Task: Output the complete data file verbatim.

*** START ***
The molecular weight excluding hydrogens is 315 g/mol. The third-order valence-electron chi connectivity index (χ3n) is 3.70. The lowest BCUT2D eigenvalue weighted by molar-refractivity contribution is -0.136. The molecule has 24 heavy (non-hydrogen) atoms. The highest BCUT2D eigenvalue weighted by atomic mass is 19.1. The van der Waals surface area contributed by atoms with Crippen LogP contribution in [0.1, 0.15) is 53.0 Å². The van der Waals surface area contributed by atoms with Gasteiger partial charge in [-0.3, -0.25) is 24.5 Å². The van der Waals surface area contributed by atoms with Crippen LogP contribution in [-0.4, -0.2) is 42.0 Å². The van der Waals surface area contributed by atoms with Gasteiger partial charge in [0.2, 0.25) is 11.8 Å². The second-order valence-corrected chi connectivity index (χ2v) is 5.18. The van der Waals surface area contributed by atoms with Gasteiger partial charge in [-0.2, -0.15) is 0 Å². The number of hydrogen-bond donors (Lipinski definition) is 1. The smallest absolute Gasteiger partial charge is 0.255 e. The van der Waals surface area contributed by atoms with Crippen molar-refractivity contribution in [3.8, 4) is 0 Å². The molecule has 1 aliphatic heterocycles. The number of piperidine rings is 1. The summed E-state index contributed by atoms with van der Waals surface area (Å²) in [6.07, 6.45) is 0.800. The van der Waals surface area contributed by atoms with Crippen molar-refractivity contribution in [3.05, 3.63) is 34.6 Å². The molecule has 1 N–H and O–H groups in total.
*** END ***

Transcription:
The molecular weight excluding hydrogens is 315 g/mol. The third-order valence-electron chi connectivity index (χ3n) is 3.70. The lowest BCUT2D eigenvalue weighted by molar-refractivity contribution is -0.136. The molecule has 24 heavy (non-hydrogen) atoms. The highest BCUT2D eigenvalue weighted by atomic mass is 19.1. The van der Waals surface area contributed by atoms with Crippen LogP contribution in [0.1, 0.15) is 53.0 Å². The van der Waals surface area contributed by atoms with Gasteiger partial charge in [-0.3, -0.25) is 24.5 Å². The van der Waals surface area contributed by atoms with Crippen LogP contribution in [-0.4, -0.2) is 42.0 Å². The van der Waals surface area contributed by atoms with Gasteiger partial charge in [0.2, 0.25) is 11.8 Å². The second-order valence-corrected chi connectivity index (χ2v) is 5.18. The van der Waals surface area contributed by atoms with Gasteiger partial charge in [-0.2, -0.15) is 0 Å². The number of hydrogen-bond donors (Lipinski definition) is 1. The smallest absolute Gasteiger partial charge is 0.255 e. The van der Waals surface area contributed by atoms with Crippen molar-refractivity contribution in [3.8, 4) is 0 Å². The molecule has 1 aliphatic heterocycles. The number of piperidine rings is 1. The summed E-state index contributed by atoms with van der Waals surface area (Å²) in [6.07, 6.45) is 0.800. The van der Waals surface area contributed by atoms with Crippen molar-refractivity contribution in [3.05, 3.63) is 34.6 Å². The molecule has 1 N–H and O–H groups in total.